Did you know that Finland is the world‚Äôs most literate nation, followed by Norway, Denmark, Iceland and then Sweden? In a recent US study ranking national literacy, the UK came a surprising 17th. It‚Äôs not disastrous, but we could be doing more to improve literacy.
So what makes the residents of Nordic countries so literate? Are they really more committed to reading than the UK? One look at our Storytime Twitter timeline tells me it can‚Äôt be true ‚Äì¬†it‚Äôs bursting with book-loving librarians and bloggers, passionate educators, inspiring illustrators and authors, and literacy devotees. However, John Miller, who led the study, claims that Nordic culture truly ‚Äúvalues reading‚Äù.
What lessons can we learn from our Nordic neighbours? How can we improve literacy for kids in the UK and rise through the ranks?
1.¬†Save Our Libraries
Scandinavian countries love their libraries, but it‚Äôs the Estonians who top the library league. They have more academic, public and school libraries than any other country ‚Äì and more books crammed onto their shelves. The UK comes 29th out of just over 60 nations ‚Äì¬†yet we‚Äôre closing libraries down! What can you do? Join the campaign to save our libraries and, if your local library is under threat, stand up and be heard. Without access to thousands of free books for all, it will be a battle to improve literacy. So¬†join your local library today!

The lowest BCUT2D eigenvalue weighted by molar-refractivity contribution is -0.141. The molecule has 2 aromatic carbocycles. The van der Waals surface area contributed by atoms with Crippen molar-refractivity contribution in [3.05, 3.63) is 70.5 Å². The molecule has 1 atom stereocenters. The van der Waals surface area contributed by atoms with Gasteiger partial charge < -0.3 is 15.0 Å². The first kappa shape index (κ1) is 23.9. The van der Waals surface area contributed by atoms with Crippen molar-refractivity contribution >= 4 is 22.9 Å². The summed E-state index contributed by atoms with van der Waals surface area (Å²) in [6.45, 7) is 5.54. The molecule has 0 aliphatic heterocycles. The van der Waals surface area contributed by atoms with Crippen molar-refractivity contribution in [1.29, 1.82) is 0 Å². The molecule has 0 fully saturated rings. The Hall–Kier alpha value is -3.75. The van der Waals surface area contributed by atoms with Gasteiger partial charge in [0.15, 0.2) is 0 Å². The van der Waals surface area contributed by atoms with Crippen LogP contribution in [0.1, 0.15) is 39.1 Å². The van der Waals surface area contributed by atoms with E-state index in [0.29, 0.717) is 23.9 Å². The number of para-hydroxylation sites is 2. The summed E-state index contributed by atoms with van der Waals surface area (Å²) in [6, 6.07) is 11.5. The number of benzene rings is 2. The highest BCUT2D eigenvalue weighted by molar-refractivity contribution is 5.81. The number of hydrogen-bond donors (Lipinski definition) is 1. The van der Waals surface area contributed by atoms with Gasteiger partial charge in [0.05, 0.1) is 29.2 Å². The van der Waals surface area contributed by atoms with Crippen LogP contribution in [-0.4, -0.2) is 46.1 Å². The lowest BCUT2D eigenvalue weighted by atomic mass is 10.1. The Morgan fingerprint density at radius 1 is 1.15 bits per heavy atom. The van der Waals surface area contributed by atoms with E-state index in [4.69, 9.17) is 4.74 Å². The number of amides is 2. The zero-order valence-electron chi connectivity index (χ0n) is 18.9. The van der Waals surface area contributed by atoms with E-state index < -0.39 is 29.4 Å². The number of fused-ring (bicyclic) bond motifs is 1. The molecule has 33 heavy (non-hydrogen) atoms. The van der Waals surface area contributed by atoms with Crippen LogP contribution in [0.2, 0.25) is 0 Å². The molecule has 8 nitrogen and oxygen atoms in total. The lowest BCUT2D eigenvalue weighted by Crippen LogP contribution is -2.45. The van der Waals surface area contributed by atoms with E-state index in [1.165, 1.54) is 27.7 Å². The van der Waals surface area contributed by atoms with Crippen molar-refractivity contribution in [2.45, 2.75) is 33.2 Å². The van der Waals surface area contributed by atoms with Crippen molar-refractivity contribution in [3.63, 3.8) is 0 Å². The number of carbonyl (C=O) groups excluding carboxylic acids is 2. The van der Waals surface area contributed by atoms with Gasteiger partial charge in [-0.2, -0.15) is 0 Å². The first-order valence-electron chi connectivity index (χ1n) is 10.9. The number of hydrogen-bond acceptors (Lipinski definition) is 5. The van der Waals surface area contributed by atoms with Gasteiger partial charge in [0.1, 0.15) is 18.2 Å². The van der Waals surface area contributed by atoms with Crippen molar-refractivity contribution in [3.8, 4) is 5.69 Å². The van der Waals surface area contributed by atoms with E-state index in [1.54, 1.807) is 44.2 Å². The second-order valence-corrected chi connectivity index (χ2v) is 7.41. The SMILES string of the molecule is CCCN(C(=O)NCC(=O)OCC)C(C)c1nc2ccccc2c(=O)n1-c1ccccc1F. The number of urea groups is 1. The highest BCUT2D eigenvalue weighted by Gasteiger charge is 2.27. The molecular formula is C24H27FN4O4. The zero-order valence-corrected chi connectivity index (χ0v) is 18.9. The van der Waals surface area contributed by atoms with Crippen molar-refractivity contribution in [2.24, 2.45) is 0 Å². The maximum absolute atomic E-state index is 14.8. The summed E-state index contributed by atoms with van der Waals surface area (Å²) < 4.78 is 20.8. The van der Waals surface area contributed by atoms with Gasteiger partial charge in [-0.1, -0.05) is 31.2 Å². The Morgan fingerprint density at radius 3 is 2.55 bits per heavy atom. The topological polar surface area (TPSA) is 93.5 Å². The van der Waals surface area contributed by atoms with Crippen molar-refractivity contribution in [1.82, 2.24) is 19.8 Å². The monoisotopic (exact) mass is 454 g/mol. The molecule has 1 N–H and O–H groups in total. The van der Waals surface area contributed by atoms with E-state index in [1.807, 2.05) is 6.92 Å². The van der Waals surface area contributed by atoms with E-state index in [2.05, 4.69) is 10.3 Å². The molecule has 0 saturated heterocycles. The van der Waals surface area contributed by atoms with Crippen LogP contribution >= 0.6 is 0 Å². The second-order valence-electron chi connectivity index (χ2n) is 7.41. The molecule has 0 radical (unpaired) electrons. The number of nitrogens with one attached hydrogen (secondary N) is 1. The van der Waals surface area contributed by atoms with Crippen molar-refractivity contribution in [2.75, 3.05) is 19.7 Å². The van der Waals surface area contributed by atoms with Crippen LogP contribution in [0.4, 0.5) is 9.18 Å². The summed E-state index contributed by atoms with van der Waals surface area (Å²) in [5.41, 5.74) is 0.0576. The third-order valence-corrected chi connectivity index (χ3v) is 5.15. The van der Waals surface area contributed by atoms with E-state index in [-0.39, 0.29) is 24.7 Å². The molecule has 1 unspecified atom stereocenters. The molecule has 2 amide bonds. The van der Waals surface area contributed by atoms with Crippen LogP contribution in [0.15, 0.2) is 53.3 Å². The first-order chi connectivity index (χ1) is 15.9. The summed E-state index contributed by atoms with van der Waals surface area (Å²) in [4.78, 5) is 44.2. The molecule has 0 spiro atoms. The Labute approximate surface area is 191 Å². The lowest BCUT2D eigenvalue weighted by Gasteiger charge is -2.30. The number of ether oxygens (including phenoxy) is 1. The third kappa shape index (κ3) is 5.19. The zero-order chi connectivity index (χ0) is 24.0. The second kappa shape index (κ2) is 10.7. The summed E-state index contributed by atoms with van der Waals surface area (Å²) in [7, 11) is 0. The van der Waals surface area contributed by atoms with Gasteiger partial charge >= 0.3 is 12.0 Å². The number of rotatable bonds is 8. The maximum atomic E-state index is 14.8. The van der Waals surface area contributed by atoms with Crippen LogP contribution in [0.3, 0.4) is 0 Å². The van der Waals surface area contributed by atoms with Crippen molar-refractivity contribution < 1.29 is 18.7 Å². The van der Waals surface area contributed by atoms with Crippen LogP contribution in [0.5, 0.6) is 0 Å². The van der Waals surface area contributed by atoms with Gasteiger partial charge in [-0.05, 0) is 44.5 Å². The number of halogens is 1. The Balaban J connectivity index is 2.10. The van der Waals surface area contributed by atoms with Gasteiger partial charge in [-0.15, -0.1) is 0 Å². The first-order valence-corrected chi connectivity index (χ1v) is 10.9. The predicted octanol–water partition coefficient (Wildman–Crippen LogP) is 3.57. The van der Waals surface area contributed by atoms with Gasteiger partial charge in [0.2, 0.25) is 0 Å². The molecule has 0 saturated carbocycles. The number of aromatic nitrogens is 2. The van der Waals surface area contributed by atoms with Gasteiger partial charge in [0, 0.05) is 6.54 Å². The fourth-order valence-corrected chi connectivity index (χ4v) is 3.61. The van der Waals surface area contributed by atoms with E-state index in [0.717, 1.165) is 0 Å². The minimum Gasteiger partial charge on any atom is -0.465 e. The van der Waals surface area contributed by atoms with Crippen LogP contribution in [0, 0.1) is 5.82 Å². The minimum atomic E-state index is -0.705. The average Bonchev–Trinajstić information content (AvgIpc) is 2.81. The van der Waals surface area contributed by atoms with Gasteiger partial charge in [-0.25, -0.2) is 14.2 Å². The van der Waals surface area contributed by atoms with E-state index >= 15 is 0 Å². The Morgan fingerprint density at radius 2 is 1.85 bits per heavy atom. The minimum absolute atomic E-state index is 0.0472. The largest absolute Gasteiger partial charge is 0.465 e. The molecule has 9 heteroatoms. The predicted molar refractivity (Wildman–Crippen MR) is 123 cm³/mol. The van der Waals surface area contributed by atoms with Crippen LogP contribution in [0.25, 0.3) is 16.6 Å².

2. Expand Your Reading Repertoire
The people of Finland and Norway are avid newspaper readers, whether in print or online. We‚Äôve said it before and we‚Äôll say it again: all reading is good reading, especially for kids. Of course, you may not want your child to read about some of the grim realities of life, but they‚Äôll appreciate sharing the funnies with you. Why not rip out short columns you find interesting and read them together? There are also many brilliant non-fiction books for kids out there, so mix up your reading to make things more interesting and improve literacy by stealth.
3. Read for Joy, Improve Literacy
We fixate on reading for pleasure, but in Finland, the watchword in preschool education is ‚Äòjoy‚Äô. Not just joy in reading, but joy in everyday play. In fact, the Finnish Education Board considers learning through play to be ‚Äúessential‚Äù. Learning to read isn‚Äôt a priority at kindergarten age (5 and 6 in Finland). If a child shows an interest in reading, they will be encouraged, but there are no targets to meet. No boxes for teachers to tick or forms to fill in. We‚Äôre not saying we‚Äôre doing it wrong here, but perhaps we aren‚Äôt being playful or joyful enough about reading? Stories are funny, silly, exciting, adventurous, scary, surprising, touching and doorways to different worlds. Only if we read them with joy can we pass on the joy of reading to the next generation.
Maybe we’re using the wrong language? Perhaps it‚Äôs time to lose the slightly stiff and British-sounding ‚Äòreading for pleasure‚Äô and start a ‚Äòreading for joy‚Äô revolution? What do you think? Let’s see if we can improve literacy and move up those ranks!